Synarel

Synarel

CLINICAL PHARMACOLOGY

Nafarelin acetate is a potent agonistic analog of gonadotropin-releasing hormone (GnRH). At the onset of administration, nafarelin stimulates the release of the pituitary gonadotropins, LH and FSH, resulting in a temporary increase of gonadal steroidogenesis. Repeated dosing abolishes the stimulatory effect on the pituitary gland.

Twice daily administration leads to decreased secretion of gonadal steroids by about 4 weeks; consequently, tissues and functions that depend on gonadal steroids for their maintenance become quiescent.

In children, nafarelin acetate was rapidly absorbed into the systemic circulation after intranasal administration. Maximum serum concentrations (measured by RIA) were achieved between 10 and 45 minutes. Following a single dose of 400 μg base, the observed peak concentration was 2.2 ng/mL, whereas following a single dose of 600 μg base, the observed peak concentration was 6.6 ng/mL. The average serum half-life of nafarelin following intranasal administration of a 400 μg dose was approximately 2.5 hours. It is not known and cannot be predicted what the pharmacokinetics of nafarelin will be in children given a dose above 600 μg.

In adult women, nafarelin acetate was rapidly absorbed into the systemic circulation after intranasal administration. Maximum serum concentrations (measured by RIA) were achieved between 10 and 40 minutes. Following a single dose of 200 μg base, the observed average peak concentration was 0.6 ng/mL (range 0.2 to 1.4 ng/mL), whereas following a single dose of 400 μg base, the observed average peak concentration was 1.8 ng/mL (range 0.5 to 5.3 ng/mL). Bioavailability from a 400 μg dose averaged 2.8% (range 1.2 to 5.6%). The average serum half-life of nafarelin following intranasal administration was approximately 3 hours. About 80% of nafarelin acetate was bound to plasma proteins at 4°C. Twice daily intranasal administration of 200 or 400 μg of SYNAREL in 18 healthy women for 22 days did not lead to significant accumulation of the drug. Based on the mean Cmin levels on Days 15 and 22, there appeared to be dose proportionality across the two dose levels.

After subcutaneous administration of 14C-nafarelin acetate to men, 44–55% of the dose was recovered in urine and 18.5–44.2% was recovered in feces. Approximately 3% of the administered dose appeared as unchanged nafarelin in urine. The 14C serum half-life of the metabolites was about 85.5 hours. Six metabolites of nafarelin have been identified of which the major metabolite is Tyr-D(2)-Nal-Leu-Arg-Pro-Gly-NH2(5-10). The activity of the metabolites, the metabolism of nafarelin by nasal mucosa, and the pharmacoki netics of the drug in hepatically- and renally-impaired patients have not been determined.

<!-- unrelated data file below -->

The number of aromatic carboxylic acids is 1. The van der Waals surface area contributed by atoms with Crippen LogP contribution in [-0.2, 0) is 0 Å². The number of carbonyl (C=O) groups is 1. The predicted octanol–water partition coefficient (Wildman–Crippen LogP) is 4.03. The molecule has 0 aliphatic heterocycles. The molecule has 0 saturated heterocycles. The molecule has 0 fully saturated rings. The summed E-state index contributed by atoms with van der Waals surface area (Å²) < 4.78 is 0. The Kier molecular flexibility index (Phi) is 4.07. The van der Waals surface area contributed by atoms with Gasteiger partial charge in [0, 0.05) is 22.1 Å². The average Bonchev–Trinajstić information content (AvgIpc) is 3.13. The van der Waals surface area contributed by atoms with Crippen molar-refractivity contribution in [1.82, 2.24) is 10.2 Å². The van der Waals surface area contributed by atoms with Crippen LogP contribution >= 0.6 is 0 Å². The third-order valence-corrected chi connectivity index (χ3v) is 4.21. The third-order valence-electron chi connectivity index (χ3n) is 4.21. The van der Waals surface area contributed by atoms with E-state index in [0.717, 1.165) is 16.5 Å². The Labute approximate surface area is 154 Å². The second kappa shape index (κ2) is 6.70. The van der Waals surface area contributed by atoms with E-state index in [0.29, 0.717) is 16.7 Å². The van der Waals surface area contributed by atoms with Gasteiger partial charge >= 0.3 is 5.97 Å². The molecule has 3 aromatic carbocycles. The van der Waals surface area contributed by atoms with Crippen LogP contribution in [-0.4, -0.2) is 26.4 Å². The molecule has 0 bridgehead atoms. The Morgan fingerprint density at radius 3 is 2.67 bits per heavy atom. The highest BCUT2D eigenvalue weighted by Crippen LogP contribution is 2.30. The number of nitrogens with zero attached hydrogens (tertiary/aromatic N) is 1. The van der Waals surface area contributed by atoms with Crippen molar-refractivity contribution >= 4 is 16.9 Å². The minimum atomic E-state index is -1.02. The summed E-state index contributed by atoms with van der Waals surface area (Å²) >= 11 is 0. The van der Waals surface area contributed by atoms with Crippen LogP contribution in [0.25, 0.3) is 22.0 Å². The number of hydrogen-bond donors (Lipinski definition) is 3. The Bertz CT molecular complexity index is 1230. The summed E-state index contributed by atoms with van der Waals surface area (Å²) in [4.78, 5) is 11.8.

There appeared to be no significant effect of rhinitis, i.e., nasal congestion, on the systemic bioavailability of SYNAREL; however, if the use of a nasal decongestant for rhinitis is necessary during treatment with SYNAREL, the d econgestant should not be used until at least 2 hours following dosing with SYNAREL.

When used regularly in girls and boys with central precocious puberty (CPP) at the recommended dose, SYNAREL suppresses LH and sex steroid hormone levels to prepubertal levels, affects a corresponding arrest of secondary sexual development, and slows linear growth and skeletal maturation. In some cases, initial estrogen withdrawal bleeding may occur, generally within 6 weeks after initiation of therapy. Thereafter, menstruation should cease.

In clinical studies the peak response of LH to GnRH stimulation was reduced from a pubertal response to a prepubertal response ( < 15 mlU/mL) within one month of treatment.

Linear growth velocity, which is commonly pubertal in children with CPP, is reduced in most children within the first year of treatment to values of 5 to 6 cm/year or less. Children with CPP are frequently taller than their chronological age peers; height for chronological age approaches normal in most children during the second or third year of treatment with SYNAREL. Skeletal maturation rate (bone age velocity—change in bone age divided by change in chronological age) is usually abnormal (greater than 1) in children with CPP; in most children, bone age velocity approaches normal (1) during the first year of treatment. This results in a narrowing of the gap between bone age and chronological age, usually by the second or third year of treatment. The mean predicted adult height increases.

In clinical trials, breast development was arrested or regressed in 82% of girls, and genital development was arrested or regressed in 100% of boys. Because pubic hair growth is largely controlled by adrenal androgens, which are unaffected by n afarelin, pubic hair development was arrested or regressed only in 54% of girls and boys.

Reversal of the suppressive effects of SYNAREL has been demonstrated to occur in all children with CPP for whom one-year post-treatment follow-up is available (n=69). This demonstration consisted of the appearance or return of menses, the return of pubertal gonadotropin and gonadal sex steroid levels, and/or the advancement of secondary sexual development. Semen analysis was normal in the two ejaculated specimens obtained thus far from boys who have been taken off therapy to resume puberty. Fertility has not been documen ted by pregnancies and the effect of long-term use of the drug on fertility is not known.

Last reviewed on RxList: 1/30/2012
This monograph has been modified to include the generic and brand name in many instances.

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